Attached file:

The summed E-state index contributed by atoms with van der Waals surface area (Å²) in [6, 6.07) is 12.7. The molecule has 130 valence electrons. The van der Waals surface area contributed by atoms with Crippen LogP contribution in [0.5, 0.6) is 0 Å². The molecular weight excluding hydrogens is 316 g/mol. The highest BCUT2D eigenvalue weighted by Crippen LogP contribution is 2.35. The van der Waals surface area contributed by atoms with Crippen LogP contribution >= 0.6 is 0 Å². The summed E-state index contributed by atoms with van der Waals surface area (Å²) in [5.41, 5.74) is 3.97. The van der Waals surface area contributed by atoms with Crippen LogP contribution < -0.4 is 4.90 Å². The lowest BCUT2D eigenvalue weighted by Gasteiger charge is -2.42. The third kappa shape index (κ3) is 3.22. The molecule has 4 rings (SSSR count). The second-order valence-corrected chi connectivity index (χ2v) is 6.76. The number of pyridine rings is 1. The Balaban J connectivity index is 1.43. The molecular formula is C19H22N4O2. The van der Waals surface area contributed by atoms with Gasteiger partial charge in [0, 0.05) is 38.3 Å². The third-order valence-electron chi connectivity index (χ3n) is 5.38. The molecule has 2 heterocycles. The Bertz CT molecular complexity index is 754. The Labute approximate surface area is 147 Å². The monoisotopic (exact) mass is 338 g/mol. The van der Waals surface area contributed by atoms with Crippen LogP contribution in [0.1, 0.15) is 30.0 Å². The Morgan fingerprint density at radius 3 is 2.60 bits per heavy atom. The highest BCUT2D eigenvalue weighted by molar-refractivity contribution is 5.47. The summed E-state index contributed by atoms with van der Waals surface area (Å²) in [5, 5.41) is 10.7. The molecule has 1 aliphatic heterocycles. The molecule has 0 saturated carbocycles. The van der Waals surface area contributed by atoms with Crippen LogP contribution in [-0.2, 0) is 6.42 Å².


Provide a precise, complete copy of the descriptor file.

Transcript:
The summed E-state index contributed by atoms with van der Waals surface area (Å²) in [6, 6.07) is 12.7. The molecule has 130 valence electrons. The van der Waals surface area contributed by atoms with Crippen LogP contribution in [0.5, 0.6) is 0 Å². The molecular weight excluding hydrogens is 316 g/mol. The highest BCUT2D eigenvalue weighted by Crippen LogP contribution is 2.35. The van der Waals surface area contributed by atoms with Crippen LogP contribution >= 0.6 is 0 Å². The summed E-state index contributed by atoms with van der Waals surface area (Å²) in [5.41, 5.74) is 3.97. The van der Waals surface area contributed by atoms with Crippen LogP contribution < -0.4 is 4.90 Å². The lowest BCUT2D eigenvalue weighted by Gasteiger charge is -2.42. The third kappa shape index (κ3) is 3.22. The molecule has 4 rings (SSSR count). The second-order valence-corrected chi connectivity index (χ2v) is 6.76. The number of pyridine rings is 1. The Balaban J connectivity index is 1.43. The molecular formula is C19H22N4O2. The van der Waals surface area contributed by atoms with Gasteiger partial charge in [0, 0.05) is 38.3 Å². The third-order valence-electron chi connectivity index (χ3n) is 5.38. The molecule has 2 heterocycles. The Bertz CT molecular complexity index is 754. The Labute approximate surface area is 147 Å². The monoisotopic (exact) mass is 338 g/mol. The van der Waals surface area contributed by atoms with Crippen LogP contribution in [0.1, 0.15) is 30.0 Å². The Morgan fingerprint density at radius 3 is 2.60 bits per heavy atom. The highest BCUT2D eigenvalue weighted by molar-refractivity contribution is 5.47. The summed E-state index contributed by atoms with van der Waals surface area (Å²) in [5, 5.41) is 10.7. The molecule has 1 aliphatic heterocycles. The molecule has 0 saturated carbocycles. The van der Waals surface area contributed by atoms with Crippen LogP contribution in [-0.2, 0) is 6.42 Å².